Here’s what the Irish Foreign Minister Simon Coveney said about the ratification;

Ireland’s ratification of the treaty reflects our deep concern about the catastrophic consequences of a nuclear explosion and the sheer impossibility of any adequate humanitarian response. This has led us, as a country, to our deep-rooted conviction that we must ensure nuclear weapons can never be used again under any circumstance.”

I am a Scot who utterly rejects the UK’s possession and active deployment of nuclear weapons and who feels utterly misrepresented at the UN by the UK’s backward stance. I don’t just want these weapons out of Scotland, I want them out of the UK and totally eliminated from the world, so Ireland’s stand for peace is a huge encouragement to me.

I think it would be great if our First Minister would write to the irish Taoiseach, thanking and congratulating him for Ireland’s courageous commitment to a world free from the threat of nuclear weapons. Can you please ask her to do so?

With best wishes,

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6 – 9 August 2020, Seventyfive years after the event, survivor Setsuko Thurlow urges us to sign the pledge to work for the Treaty that will prohibit, and lead to the long-overdue elimination, of nuclear weapons. This is a time for refection as well as a call for action, and one of the traditions around doing this is fasting. Iona Soper is one of those undertaking this challenge. Here, we are posting her reflections for each day of the fast.


Why do we fast? Let’s talk about nuclear winter, or The Other Climate Change. 

One of the greatest lies we campaigners tell ourselves to sleep at night, is that the prospect of global destruction by nuclear weapons is less likely now than, say, at the height of the Cold War, when the collective global stockpile of nuclear warheads sat at three times the number in circulation today. Fewer bombs equals less suffering, right? If only. Nuclear weapons don’t exist in a vacuum, unaffected by the dealings of mankind. Transport accidents, misfires, the threat of cyber-terrorism, strategic positioning of nuclear firepower in ‘host’ nations, increasing nuclear capability, and increasing military tensions between the growing number of countries with a nuclear stockpile, all contribute to the culture of nuclear insecurity in which we find ourselves today. The Doomsday Clock, as we are so fond of preaching, sits closer to midnight than ever before. 

But it’s not just about the likelihood of a bomb being used. It’s about what’s going to happen if it does, and how utterly unprepared we are for what will follow. Throughout the anti-nuclear campaign, we have often centered our understanding of the humanitarian crisis reaped by nuclear weapons purely in relation to the immediate impact of the bomb, and the long lasting medical consequences of direct or genetic exposure to radiation. We must take the time to consider that when it comes to the use of nuclear weapons, the horrors of the immediate impact, are likely only the beginning of a far longer sustained period of widespread suffering and harm.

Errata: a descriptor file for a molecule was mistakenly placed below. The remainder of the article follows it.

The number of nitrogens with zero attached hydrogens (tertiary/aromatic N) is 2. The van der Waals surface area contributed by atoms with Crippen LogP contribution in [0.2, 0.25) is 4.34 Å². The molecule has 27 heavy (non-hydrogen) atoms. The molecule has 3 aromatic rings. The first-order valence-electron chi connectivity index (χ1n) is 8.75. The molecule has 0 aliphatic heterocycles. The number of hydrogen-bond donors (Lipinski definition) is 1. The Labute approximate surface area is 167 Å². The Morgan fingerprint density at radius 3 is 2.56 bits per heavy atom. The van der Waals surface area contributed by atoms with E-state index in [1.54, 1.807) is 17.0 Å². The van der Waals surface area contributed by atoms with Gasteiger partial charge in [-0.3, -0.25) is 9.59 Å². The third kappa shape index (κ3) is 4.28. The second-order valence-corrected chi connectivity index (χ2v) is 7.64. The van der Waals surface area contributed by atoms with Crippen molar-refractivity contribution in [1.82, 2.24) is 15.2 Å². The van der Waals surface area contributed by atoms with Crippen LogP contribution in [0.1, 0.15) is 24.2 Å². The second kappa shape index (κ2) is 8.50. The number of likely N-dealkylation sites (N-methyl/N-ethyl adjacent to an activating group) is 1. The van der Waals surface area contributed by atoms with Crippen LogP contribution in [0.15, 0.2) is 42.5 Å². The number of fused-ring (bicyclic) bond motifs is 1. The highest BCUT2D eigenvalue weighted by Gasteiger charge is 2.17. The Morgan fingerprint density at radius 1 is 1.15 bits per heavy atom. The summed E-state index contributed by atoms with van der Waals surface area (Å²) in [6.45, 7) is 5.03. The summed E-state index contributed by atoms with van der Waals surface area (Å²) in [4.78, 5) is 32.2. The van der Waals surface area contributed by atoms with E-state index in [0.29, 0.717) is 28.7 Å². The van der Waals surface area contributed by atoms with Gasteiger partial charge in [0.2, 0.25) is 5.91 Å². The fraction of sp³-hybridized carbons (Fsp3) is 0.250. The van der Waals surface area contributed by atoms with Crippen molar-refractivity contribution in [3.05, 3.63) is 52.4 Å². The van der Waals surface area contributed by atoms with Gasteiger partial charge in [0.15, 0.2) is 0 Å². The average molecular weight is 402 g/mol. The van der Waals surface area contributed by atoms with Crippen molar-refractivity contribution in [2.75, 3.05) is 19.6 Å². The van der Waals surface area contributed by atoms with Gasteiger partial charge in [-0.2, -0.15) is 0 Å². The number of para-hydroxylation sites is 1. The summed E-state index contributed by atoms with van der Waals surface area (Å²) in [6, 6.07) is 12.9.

Nuclear Famine theory first entered public discourse in the mid-1980s. Of course, anyone familiar with the aftermath of the Hiroshima and Nagasaki bombings would have been acutely aware of the practicalities of the issue. However the fact that the bombings had coincided with ‘Operation Starvation’ – a six month campaign of cutting off Japanese food supplies by the US Navy and Air Force – meant that analysis of the starvation caused solely by the bomb was impossible. An official count of the number of deaths in Japan caused by starvation in the initial Post-War years was never conducted, though Japanese scholarship puts the number at six figures. 

In the mid 1980s however, a group of more than 300 scientists from over 30 countries came together to create a report assessing The Environmental Impact of Nuclear War. Among their conclusions published in 1985, they predicted that in the aftermath of a global nuclear conflict, if adequate measures were not undertaken to preserve food security, the billions of survivors would be plunged into “massive levels of malnutrition and starvation,” even in non-violent countries, and, in dire situations, “only a small fraction of the current world population could expect to survive a few years”. In a similar publication by the National Academy of Sciences in 1986, it was stated that “the primary mechanism for human fatalities (in a nuclear war) would likely not be from blast effects, not from thermal radiation burns, and not from ionizing radiation, but, rather, from mass starvation”. 

This works on two levels. The first is the immediate impact of nuclear war on food supplies and distribution chains. Stores of foodstuffs, pesticides and fertilizers, agricultural equipment, and transport lines for distribution can all be destroyed in the blasts of a strategic nuclear attack. The following uncontrollable fires can devastate crops in the fields and foodstuff stockpiles in the cities. 

Contamination of the water and soil will disrupt agricultural practices and strip much of the land’s fertility. Radioactive dust particles carried by the wind can contaminate surfaces miles from their origin (let us not forget that Scottish sheep were still being tested for radioactive contamination from the Chernobyl disaster in 2012). Unlike the survivors of the 1945 atomic bombings, 21st century survivors will be all too aware of the dangers of eating contaminated food, and will thus be forced to make the impossible choice between starvation and possible irradiation. In the years that follow a nuclear war, the disruption of global distribution lines, the inevitable breakdown of the global economy and loss of incentive for international commerce, as well as the chaos of a society of displaced, sick and traumatised peoples, will only deteriorate the issue of global food security.